The dance of the discontents on October 9, 1962 (Part II)

Thursday October 22 2020

So last week, in the wake of the 58th Independence Anniversary, we left when the newly Independence-era had stepped up in black tie to waltz. 

The State ball, an event that has long died, was not all about dancing. It was a ritual of the egalitarian and collegial spirit that marked the first few years of Independence under the Uganda Peoples Congress (UPC) and Milton Obote’s rule, and would go up in flames before long. 

So how did the UPC briefly become a party of equals? Why didn’t all UPC members dance to the same song on October 9, 1962? And what bits of UPC (and Obote) do we see in the NRM and President Yoweri Museveni’s mirrors today?

To the first, and partly second, question there’s a summary of the October 1962 moment in a Wikipedia entry. It’s inaccurate in its “tribal maths”, ignoring other economic and historical factors that shaped the politics of the time, but we will cite here liberally nevertheless, because it still has some valuable insights:

“The Uganda Peoples Congress had several obstacles to forming a government. The party leadership was fragmented. Each party functionary represented a local constituency, and most of the constituencies were ethnically distinct. 

“For example, Milton Obote’s strength lay among his Langi kin in northern Uganda; George Magezi represented the local interests of his Bunyoro compatriots; Grace S K Ibingira’s strength was in the Ankole; and Felix Onama was the northern leader of the largely neglected West Nile District in the north-west corner of Uganda. 


“Each of these regional political bosses and those from the other Uganda regions expected to receive a ministerial post in the new Uganda government, to exercise patronage, and to bring the material fruits of Independence to local supporters.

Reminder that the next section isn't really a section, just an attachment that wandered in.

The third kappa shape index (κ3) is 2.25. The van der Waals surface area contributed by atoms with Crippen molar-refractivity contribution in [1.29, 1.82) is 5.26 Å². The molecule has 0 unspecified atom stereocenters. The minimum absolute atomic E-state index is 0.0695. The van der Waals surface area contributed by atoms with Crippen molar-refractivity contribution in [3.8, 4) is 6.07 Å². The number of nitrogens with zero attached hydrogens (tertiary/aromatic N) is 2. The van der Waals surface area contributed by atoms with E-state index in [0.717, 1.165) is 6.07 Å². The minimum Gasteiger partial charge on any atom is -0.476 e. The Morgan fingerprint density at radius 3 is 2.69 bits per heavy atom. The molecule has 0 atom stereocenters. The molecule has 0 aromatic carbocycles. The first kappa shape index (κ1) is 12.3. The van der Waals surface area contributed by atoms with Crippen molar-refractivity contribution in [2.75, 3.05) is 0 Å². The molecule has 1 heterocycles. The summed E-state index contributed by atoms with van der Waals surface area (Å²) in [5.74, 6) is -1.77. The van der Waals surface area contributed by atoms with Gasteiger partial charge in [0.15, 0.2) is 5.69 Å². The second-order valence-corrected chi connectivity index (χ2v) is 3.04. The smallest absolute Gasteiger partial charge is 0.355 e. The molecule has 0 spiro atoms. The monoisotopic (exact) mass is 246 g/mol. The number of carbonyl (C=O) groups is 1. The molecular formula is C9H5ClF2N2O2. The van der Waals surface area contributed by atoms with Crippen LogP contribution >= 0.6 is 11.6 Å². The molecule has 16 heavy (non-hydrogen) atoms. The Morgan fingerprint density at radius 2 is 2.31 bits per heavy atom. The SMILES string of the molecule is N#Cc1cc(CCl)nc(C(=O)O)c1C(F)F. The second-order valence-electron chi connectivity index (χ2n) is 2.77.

Failing these objectives, each was likely either to withdraw from the UPC coalition or realign within it (emphasis mine).

“The UPC had had no effective urban organisation before Independence (emphasis added), although it was able to mobilise the trade unions, most of which were led by non-Ugandan immigrant workers from Kenya (a situation which contributed to the Independent Uganda government’s almost immediate hostility toward the trade unions). 

No common ideology united the UPC, the composition of which ranged from the near reactionary Onama to the radical John Kakonge, leader of the UPC Youth League. As prime minister, Obote was responsible for keeping this loose coalition of divergent interest groups intact”.

“Obote also faced the task of maintaining the UPC’s external alliances, primarily the coalition between the UPC and the Kabaka, who led Buganda’s KY…”

Three important things are that, first, for the reasons above and many more, there were several regional overlords in the UPC, and Obote was only first among equals. It is easy to party together if you have this arrangement. 
Second, UPC I had deeply ideological tendencies within it; the radical left-leaning one, the conservative one, and even centrists. Third, very distinct interest groups, with most notably the UPC Youth League not moored in any regional or tribal grouping. 

This was clear on October 9, 1962. Second Deputy Prime Minister Kirunda Kivejinja was a member of the UPC Youth League then – and together with a group of his comrades, a party radical and rebel. As the new Uganda Flag went up, Kivejinja and his fellow rebels had other plans than partying and State House.

Kivejinja took advantage of his spare frame to climb up a flag post to pull down the Flag of Portugal. Another of his comrades took up to pull down the Israeli Flag. Portugal was the colonial power in Angola, Mozambique, Cape Verde, Guinea-Bissau,  São Tomé and Príncipe. 

It was not countenancing independence, and the bitter liberation war was already raging in Angola for more than a year before Uganda’s Independence, and was about to begin in Mozambique. Israel was occupying Palestine.

The UPC Youth League radicals thought they shouldn’t have been invited to Uganda’s Independence. For their troubles, Kivejinja and his fellow discontents spent the arrival of Independence in the cooler.

Fast forward to 1964, with the end of the UPC-KY alliance; the 1966 attack on Mengo; and the 1966 pigeon hole constitution, and Obote erased all those tendencies, and consolidated power. With the failed December 19, 1969 assassination on Obote in Lugogo, the music and dancing slowed. The president went behind a wall of bodyguards.

To this day, as we noted last week, President Museveni has no peers or even remotely near-equals. That Uganda presidential wall, has been up for nearly 55 years now. And no party has a UPC-style Youth League.